Monday, November 06, 2017

Number 2124: TNT and Dan the Dyna-Mite give us a charge!

Tex N. Thomas, a teacher, and Dan Dunlop, a student, are a team of superheroes whose powers are brought out by touching their rings together. The feature, which appeared in Star-Spangled Comics from DC, didn’t have a long lifespan, just 17 episodes during the early days of World War II. It's filler. What is interesting to me is the cliché of having a grown man running around with a young (very young) boy. Tex is a teacher, for cryin' out loud. Maybe that sort of relationship didn’t set off alarm bells nearly 80 years ago as it does today. I am not sure if Robin was the first kid sidekick, but I understood the reason for attaching him to Batman (as a “ward” no less) was so kids could identify. Jules Feiffer, in The Great Comic Book Heroes, made a point of saying as a kid how much he hated Robin. Robin was what he, Jules, should be like. The better fantasy for Feiffer was allowing himself to grow to adulthood and become Batman, rather than have to immediately become the young, athletic Robin. And Dr Wertham had something to say about Batman and Robin, also, that he saw the relationship as being kinky.

There is also the element of danger kid sidekicks were subjected to in superhero comics. The idea was common in comic books. I was interested to read what the late Don Markstein had to say of TNT and Dan in his Toonopedia listing for the pair. He mentions that Star-Spangled Comics #23 was the last appearance, and: “TNT and Dan weren't seen again for decades, and even then, underwent only a slight revival. The fact that they got included in the '80s All-Star Squadron scarcely counts, since practically every DC-owned 1940s costumed character did that. Of slightly more significance is that Dan subsequently allied himself with Merry, the Girl of 1,000 Gimmicks, and several other former young superheroes, to form Old Justice — an activist group, devoted to keeping children from being endangered by superhero work, as Dan had allowed himself to be endangered during his own youth.”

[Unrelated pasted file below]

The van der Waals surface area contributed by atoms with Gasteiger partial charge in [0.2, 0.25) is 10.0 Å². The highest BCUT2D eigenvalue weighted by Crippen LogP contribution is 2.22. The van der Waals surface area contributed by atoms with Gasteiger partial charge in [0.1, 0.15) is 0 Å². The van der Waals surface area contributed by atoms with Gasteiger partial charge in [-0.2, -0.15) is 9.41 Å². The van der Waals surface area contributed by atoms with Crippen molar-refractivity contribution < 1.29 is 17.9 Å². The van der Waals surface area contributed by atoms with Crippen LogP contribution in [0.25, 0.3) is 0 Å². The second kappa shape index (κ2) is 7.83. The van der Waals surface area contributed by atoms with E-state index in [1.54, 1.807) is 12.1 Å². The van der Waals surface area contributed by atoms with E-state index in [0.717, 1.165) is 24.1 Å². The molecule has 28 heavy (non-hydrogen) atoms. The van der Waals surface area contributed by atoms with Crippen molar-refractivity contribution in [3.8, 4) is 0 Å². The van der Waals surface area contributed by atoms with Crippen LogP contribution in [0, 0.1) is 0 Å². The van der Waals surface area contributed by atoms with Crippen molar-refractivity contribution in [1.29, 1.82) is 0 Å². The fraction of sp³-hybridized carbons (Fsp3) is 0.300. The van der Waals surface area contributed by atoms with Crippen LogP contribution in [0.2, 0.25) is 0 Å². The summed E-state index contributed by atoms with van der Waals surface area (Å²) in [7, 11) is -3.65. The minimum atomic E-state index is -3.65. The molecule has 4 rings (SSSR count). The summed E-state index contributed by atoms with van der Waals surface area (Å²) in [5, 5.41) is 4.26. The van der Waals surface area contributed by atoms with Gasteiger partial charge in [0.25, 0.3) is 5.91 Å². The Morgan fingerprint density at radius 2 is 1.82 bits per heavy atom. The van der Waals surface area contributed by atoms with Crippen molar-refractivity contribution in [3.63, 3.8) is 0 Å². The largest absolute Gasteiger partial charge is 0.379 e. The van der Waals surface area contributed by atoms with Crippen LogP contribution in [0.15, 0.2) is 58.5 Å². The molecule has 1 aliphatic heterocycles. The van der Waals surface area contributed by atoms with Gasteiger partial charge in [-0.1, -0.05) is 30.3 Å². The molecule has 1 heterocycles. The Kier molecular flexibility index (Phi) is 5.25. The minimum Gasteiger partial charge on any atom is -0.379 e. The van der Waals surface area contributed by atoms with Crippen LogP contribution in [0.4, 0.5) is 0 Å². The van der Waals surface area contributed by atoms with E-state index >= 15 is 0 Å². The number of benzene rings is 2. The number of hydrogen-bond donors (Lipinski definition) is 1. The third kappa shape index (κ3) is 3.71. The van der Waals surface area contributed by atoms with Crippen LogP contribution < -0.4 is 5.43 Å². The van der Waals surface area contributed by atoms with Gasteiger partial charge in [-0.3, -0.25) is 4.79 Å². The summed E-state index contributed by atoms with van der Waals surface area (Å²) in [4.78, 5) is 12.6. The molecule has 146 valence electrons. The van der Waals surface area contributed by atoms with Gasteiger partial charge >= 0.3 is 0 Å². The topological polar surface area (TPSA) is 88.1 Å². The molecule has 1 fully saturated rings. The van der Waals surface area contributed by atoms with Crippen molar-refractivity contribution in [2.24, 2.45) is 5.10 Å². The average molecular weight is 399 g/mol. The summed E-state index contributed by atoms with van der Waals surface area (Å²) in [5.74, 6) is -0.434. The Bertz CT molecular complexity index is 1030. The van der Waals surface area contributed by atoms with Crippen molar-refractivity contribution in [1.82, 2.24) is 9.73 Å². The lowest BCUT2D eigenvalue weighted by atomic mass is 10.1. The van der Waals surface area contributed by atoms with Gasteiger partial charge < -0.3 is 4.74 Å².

This is a tale of Tex and Dan, exposed to danger, in the world of sandhogs, from Star-Spangled Comics #13 (1942), artwork credited to Louis Cazeneuve.


DBenson said...

"The Tick" had fun with the sidekick thing. The original comic featured a visit to a superheroes-only club, where Arthur is banished to a sidekicks lounge full of bitchy teenage boys. The not-young Arthur defensively insists that some superheroes prefer a more mature sidekick.

The animated series adapted it, dispensing with the teenage boys and keeping the talking animals: a nostalgic dog and a bitter old orangoutang.

The first live action series had a sidekick support group, consisting mostly of sad-sack young adults.

Neil A. Hansen said...

TNT and Dan the Dynamite's first new Bronze age appearance was in, of all things, Super Friends 12, which wasn't a half bad story. This was after being seeing in a DC reprint to which I don't recall in the 1970s.

Darci said...